The Startup Culture

Lots has been written about the importance of company culture and how to encourage it to develop and flourish in the right way.

Startups and scales ups are unique — especially in our mostly remote work world. They attract a certain type of employee with a different mindset and urgency. From the founders down, the cultural tone takes on an almost quest-like facade.

When I was a green founder trying to balance the early stages of a company and the needs of early stage employees, I visited other founders to understand their company culture. At my company we had all the “culture building” trappings — a foosball table, birthday celebrations, catered lunches and even a garage door that split our board room and kitchen (it was a thing in the 90’s — really).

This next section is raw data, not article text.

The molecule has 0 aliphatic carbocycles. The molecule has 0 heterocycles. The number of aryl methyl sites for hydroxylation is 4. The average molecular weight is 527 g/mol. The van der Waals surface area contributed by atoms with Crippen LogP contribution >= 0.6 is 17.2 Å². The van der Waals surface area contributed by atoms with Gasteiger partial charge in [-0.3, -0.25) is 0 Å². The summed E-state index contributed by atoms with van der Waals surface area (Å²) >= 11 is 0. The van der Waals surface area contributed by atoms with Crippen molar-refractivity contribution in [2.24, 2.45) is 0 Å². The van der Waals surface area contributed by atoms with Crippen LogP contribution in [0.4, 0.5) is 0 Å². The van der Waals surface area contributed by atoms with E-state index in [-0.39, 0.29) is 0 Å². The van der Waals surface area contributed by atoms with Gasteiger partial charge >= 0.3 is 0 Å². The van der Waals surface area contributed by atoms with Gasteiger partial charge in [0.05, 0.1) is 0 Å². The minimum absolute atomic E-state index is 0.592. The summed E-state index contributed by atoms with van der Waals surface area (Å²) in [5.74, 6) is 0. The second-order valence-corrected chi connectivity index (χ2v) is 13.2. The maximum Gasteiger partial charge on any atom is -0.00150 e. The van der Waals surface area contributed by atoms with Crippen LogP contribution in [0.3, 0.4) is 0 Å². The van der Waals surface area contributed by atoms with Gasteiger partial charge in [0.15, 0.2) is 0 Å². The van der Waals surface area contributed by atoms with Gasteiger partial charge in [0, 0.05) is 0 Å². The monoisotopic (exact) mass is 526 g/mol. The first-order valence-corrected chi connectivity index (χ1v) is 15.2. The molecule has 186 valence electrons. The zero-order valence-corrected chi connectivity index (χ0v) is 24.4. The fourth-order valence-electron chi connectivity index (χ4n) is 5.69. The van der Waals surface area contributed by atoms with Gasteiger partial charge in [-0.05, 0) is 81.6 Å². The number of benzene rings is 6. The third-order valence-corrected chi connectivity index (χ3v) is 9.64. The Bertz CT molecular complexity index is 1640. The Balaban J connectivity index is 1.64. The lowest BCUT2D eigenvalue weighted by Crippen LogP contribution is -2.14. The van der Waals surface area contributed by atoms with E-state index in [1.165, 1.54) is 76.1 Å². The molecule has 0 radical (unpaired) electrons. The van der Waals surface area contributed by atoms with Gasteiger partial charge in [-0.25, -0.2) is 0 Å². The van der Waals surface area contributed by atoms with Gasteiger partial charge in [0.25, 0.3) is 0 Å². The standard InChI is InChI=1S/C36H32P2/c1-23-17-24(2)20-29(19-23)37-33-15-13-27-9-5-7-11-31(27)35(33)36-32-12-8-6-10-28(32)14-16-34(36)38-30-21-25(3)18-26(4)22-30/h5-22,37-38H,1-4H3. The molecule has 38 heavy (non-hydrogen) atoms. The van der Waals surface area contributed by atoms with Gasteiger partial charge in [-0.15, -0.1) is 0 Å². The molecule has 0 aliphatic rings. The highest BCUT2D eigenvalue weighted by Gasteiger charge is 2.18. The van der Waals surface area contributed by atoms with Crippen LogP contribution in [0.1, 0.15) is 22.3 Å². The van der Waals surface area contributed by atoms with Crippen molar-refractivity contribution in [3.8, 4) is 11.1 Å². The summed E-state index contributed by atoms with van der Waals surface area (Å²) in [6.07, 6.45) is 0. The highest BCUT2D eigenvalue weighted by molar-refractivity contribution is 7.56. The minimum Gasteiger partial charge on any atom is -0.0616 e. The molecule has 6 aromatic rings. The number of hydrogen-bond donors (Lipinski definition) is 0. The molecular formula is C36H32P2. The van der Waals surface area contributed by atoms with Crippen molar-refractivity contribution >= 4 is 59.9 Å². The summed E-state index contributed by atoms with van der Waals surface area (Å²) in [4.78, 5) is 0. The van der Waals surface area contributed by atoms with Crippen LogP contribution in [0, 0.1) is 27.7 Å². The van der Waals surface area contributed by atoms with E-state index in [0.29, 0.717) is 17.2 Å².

The other startups that I visited over the years had distinct cultures that attracted their right employee type. Shopify attracted a type of employee where having tapped beer kegs that were flowing at 10am and a slide was appealing. Lyft’s culture was the most empathetic and welcoming of all the companies that I’ve seen and it attracted the same. TripAdvisor was totalitarian in culture — silent and intense — and visiting some of their offices was like entering a library.

Now, for early stage companies that are just trying to establish themselves, culture is a hard thing to build with intention. It’s ok to not “have” a culture at this stage — in fact, culture will get in the way. As the company grows and the team expands, culture will break and rebuild many times over. Instead of establishing a culture in those early days, I tend to think of it as a building a quest.

This startup quest will attract the right people for the right time and, slowly, human by human, company culture will emerge and only then will it require intentional nurturing and guidance.